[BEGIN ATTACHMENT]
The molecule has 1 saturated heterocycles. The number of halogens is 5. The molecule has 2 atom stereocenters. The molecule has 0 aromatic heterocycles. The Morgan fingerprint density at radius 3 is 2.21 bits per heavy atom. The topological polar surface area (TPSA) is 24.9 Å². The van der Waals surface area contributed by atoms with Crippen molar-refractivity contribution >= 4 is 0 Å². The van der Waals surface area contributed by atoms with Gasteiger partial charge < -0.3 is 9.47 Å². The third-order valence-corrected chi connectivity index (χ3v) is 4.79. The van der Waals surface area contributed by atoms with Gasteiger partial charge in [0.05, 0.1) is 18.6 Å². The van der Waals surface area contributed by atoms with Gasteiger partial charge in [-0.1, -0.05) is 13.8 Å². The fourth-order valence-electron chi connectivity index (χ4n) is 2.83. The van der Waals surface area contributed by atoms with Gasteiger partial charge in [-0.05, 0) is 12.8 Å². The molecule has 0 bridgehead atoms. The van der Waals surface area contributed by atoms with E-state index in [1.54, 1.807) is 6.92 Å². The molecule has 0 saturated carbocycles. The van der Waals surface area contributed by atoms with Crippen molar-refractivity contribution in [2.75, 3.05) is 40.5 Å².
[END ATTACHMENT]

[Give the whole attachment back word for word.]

The molecule has 1 saturated heterocycles. The number of halogens is 5. The molecule has 2 atom stereocenters. The molecule has 0 aromatic heterocycles. The Morgan fingerprint density at radius 3 is 2.21 bits per heavy atom. The topological polar surface area (TPSA) is 24.9 Å². The van der Waals surface area contributed by atoms with Crippen molar-refractivity contribution >= 4 is 0 Å². The van der Waals surface area contributed by atoms with Gasteiger partial charge < -0.3 is 9.47 Å². The third-order valence-corrected chi connectivity index (χ3v) is 4.79. The van der Waals surface area contributed by atoms with Gasteiger partial charge in [0.05, 0.1) is 18.6 Å². The van der Waals surface area contributed by atoms with Gasteiger partial charge in [-0.1, -0.05) is 13.8 Å². The fourth-order valence-electron chi connectivity index (χ4n) is 2.83. The van der Waals surface area contributed by atoms with Gasteiger partial charge in [-0.05, 0) is 12.8 Å². The molecule has 0 bridgehead atoms. The van der Waals surface area contributed by atoms with E-state index in [1.54, 1.807) is 6.92 Å². The molecule has 0 saturated carbocycles. The van der Waals surface area contributed by atoms with Crippen molar-refractivity contribution in [2.75, 3.05) is 40.5 Å².